Getting wound up with loved ones? We ask anger management expert Isabel Clarke for healthy ways to express anger, as part of our Christmas Calm series…
2016 has thrown a lot of surprises at us, some of them very frustrating. One look at your Facebook feed will provide you with rants about Brexit, Trump, Southern Rail train strikes, or Honey G getting through another round on X Factor.
Now the year is coming to a close, Christmas is a time of year where tempers can flare as much as festivity and cheer. Aiming to deliver a perfect day, a poll by MORI for The Evening Standard has shown that women, one in four of us, are twice as likely than men to feel very or fairly stressed at this time of year. With pressures building over the lead-up, emotions can reach tipping point by the big day- at 9.58am to be exact, which is the time the average family will have their first argument, according to a 2010 study by the British Anger Management Association (BAAM). Furthermore, research by BAAM shows a quarter of adults say their relationships are rocky over the festive period, with an eighth of people even wanting to split up.
‘In general, more seriously in society, anger is very closely linked to stress, and the extent to which people have control over their lives’, says Isabel Clarke, a psychotherapist specialising in anger management. ‘I think there are trends in our world that make our lives more stressful, and people feel they have less control. Our increasing anger problem is also related to what I call the rise of disinhibition; a lot of people are expressing themselves in angry ways by swearing a lot. If there is more violence and anger expressed in the public domain, someone who feels a bit angry feels abler to join in with that. It will obviously vary with social groupings and circumstances’.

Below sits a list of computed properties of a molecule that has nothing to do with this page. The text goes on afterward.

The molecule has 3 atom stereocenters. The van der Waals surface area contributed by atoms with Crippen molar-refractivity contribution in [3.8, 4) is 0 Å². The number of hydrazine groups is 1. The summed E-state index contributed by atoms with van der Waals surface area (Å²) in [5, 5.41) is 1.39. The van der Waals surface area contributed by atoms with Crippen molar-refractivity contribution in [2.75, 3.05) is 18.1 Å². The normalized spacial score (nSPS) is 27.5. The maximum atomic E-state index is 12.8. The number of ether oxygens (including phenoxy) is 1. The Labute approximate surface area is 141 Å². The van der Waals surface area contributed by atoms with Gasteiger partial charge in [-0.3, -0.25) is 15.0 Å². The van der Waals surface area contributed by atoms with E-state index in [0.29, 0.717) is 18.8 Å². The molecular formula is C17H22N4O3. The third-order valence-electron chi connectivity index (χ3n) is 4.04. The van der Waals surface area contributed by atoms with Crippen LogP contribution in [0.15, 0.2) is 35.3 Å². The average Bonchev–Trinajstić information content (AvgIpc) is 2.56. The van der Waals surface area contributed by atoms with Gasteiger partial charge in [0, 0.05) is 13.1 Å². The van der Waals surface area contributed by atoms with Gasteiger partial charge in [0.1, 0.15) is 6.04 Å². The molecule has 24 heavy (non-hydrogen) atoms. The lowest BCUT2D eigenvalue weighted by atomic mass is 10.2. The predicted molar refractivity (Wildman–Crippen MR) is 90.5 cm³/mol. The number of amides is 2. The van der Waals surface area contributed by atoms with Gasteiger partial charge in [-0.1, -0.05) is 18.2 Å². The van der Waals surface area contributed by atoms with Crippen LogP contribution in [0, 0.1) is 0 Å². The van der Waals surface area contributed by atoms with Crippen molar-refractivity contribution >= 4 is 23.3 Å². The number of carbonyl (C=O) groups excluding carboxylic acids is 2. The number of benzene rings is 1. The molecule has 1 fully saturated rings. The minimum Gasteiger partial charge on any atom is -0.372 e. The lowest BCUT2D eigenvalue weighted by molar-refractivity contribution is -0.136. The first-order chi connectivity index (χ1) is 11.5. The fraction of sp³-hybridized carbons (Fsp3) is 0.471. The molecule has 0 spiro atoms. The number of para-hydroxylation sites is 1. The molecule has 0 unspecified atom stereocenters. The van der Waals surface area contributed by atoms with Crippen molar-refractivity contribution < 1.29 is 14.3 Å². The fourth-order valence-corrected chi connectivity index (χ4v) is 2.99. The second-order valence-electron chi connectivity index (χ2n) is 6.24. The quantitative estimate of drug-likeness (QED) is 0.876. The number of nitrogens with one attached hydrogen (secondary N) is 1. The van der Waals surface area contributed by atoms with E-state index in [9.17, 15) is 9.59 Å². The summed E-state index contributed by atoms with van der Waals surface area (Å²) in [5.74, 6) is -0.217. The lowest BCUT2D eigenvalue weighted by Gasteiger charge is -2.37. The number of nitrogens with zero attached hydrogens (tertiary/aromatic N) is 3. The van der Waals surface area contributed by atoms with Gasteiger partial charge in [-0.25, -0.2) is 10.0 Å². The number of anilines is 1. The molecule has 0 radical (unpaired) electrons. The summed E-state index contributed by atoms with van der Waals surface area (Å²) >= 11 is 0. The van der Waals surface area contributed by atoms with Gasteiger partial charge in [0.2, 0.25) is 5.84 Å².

As part of our Christmas Calm series, and to ensure Christmas day doesn’t become a day to remember for all the wrong reasons, we spoke to Isabel Clarke, a psychotherapist specialising in anger management and author of How to Deal with Anger: A 5-step, CBT-based plan. Here, Healthista has explained Isabel’s suggested signs of unhealthy anger expression, and 8 steps to a healthy way of dealing with anger.
2 unhealthy ways of dealing with anger
Often this is a person who learnt that if they were a bully, life worked better for them
The angry bully